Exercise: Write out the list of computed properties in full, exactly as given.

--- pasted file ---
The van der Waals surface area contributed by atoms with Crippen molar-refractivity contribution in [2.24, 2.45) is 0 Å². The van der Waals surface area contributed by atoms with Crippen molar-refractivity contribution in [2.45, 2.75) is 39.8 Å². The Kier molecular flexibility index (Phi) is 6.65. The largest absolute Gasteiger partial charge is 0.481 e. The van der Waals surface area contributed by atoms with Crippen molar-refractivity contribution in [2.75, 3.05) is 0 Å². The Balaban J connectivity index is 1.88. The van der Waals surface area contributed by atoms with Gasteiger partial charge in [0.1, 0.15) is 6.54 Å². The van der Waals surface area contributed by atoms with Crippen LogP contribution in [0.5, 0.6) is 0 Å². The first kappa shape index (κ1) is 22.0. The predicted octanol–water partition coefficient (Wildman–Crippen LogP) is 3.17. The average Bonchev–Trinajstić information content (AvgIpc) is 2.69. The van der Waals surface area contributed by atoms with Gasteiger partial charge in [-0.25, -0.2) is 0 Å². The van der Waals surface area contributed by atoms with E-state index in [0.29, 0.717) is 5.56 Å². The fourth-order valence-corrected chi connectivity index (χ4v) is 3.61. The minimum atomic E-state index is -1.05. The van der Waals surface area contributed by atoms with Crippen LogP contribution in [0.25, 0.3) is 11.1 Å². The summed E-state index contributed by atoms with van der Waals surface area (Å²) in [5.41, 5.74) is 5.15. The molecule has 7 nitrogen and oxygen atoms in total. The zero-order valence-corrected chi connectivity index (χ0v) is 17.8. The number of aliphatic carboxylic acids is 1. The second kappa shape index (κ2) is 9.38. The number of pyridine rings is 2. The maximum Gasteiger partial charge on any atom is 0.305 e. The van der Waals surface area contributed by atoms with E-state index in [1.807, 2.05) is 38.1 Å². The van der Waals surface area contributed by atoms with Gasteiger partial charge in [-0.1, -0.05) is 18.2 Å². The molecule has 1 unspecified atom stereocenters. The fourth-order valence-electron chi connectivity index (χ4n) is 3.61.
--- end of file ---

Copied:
The van der Waals surface area contributed by atoms with Crippen molar-refractivity contribution in [2.24, 2.45) is 0 Å². The van der Waals surface area contributed by atoms with Crippen molar-refractivity contribution in [2.45, 2.75) is 39.8 Å². The Kier molecular flexibility index (Phi) is 6.65. The largest absolute Gasteiger partial charge is 0.481 e. The van der Waals surface area contributed by atoms with Crippen molar-refractivity contribution in [2.75, 3.05) is 0 Å². The Balaban J connectivity index is 1.88. The van der Waals surface area contributed by atoms with Gasteiger partial charge in [0.1, 0.15) is 6.54 Å². The van der Waals surface area contributed by atoms with Crippen LogP contribution in [0.5, 0.6) is 0 Å². The first kappa shape index (κ1) is 22.0. The predicted octanol–water partition coefficient (Wildman–Crippen LogP) is 3.17. The average Bonchev–Trinajstić information content (AvgIpc) is 2.69. The van der Waals surface area contributed by atoms with Gasteiger partial charge in [-0.25, -0.2) is 0 Å². The van der Waals surface area contributed by atoms with E-state index in [0.29, 0.717) is 5.56 Å². The fourth-order valence-corrected chi connectivity index (χ4v) is 3.61. The minimum atomic E-state index is -1.05. The van der Waals surface area contributed by atoms with Crippen LogP contribution in [0.25, 0.3) is 11.1 Å². The summed E-state index contributed by atoms with van der Waals surface area (Å²) in [5.41, 5.74) is 5.15. The molecule has 7 nitrogen and oxygen atoms in total. The zero-order valence-corrected chi connectivity index (χ0v) is 17.8. The number of aliphatic carboxylic acids is 1. The second kappa shape index (κ2) is 9.38. The number of pyridine rings is 2. The maximum Gasteiger partial charge on any atom is 0.305 e. The van der Waals surface area contributed by atoms with E-state index in [1.807, 2.05) is 38.1 Å². The van der Waals surface area contributed by atoms with Gasteiger partial charge in [-0.1, -0.05) is 18.2 Å². The molecule has 1 unspecified atom stereocenters. The fourth-order valence-electron chi connectivity index (χ4n) is 3.61.